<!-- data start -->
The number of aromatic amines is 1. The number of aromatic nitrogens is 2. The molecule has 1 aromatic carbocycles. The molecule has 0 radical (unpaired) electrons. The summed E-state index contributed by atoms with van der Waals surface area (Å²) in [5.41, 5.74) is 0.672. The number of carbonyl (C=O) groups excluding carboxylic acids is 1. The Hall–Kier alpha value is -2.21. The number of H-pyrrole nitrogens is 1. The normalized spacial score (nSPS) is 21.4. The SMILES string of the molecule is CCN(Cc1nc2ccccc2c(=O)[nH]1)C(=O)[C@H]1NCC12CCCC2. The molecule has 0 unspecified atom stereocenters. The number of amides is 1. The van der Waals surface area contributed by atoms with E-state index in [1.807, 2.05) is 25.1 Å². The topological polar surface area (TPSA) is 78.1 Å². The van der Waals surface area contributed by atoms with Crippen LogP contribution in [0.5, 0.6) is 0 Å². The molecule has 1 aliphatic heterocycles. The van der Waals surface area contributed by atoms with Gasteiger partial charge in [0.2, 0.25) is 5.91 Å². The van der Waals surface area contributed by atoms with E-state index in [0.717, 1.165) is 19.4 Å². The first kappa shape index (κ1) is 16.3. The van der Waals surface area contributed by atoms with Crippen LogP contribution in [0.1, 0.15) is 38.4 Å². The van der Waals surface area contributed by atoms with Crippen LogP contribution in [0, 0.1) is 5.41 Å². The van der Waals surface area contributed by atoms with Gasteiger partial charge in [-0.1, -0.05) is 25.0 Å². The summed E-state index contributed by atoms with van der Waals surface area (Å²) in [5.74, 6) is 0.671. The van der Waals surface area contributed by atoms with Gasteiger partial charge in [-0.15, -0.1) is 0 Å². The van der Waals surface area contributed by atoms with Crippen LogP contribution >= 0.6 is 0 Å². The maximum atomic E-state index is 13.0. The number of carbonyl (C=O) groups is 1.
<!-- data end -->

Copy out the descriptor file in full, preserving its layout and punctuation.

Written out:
The number of aromatic amines is 1. The number of aromatic nitrogens is 2. The molecule has 1 aromatic carbocycles. The molecule has 0 radical (unpaired) electrons. The summed E-state index contributed by atoms with van der Waals surface area (Å²) in [5.41, 5.74) is 0.672. The number of carbonyl (C=O) groups excluding carboxylic acids is 1. The Hall–Kier alpha value is -2.21. The number of H-pyrrole nitrogens is 1. The normalized spacial score (nSPS) is 21.4. The SMILES string of the molecule is CCN(Cc1nc2ccccc2c(=O)[nH]1)C(=O)[C@H]1NCC12CCCC2. The molecule has 0 unspecified atom stereocenters. The number of amides is 1. The van der Waals surface area contributed by atoms with E-state index in [1.807, 2.05) is 25.1 Å². The topological polar surface area (TPSA) is 78.1 Å². The van der Waals surface area contributed by atoms with Crippen LogP contribution in [0.5, 0.6) is 0 Å². The molecule has 1 aliphatic heterocycles. The van der Waals surface area contributed by atoms with Gasteiger partial charge in [0.2, 0.25) is 5.91 Å². The van der Waals surface area contributed by atoms with E-state index in [0.717, 1.165) is 19.4 Å². The first kappa shape index (κ1) is 16.3. The van der Waals surface area contributed by atoms with Crippen LogP contribution in [0.1, 0.15) is 38.4 Å². The van der Waals surface area contributed by atoms with Crippen LogP contribution in [0, 0.1) is 5.41 Å². The van der Waals surface area contributed by atoms with Gasteiger partial charge in [-0.1, -0.05) is 25.0 Å². The summed E-state index contributed by atoms with van der Waals surface area (Å²) in [5.74, 6) is 0.671. The van der Waals surface area contributed by atoms with Gasteiger partial charge in [-0.15, -0.1) is 0 Å². The van der Waals surface area contributed by atoms with Crippen LogP contribution >= 0.6 is 0 Å². The maximum atomic E-state index is 13.0. The number of carbonyl (C=O) groups is 1.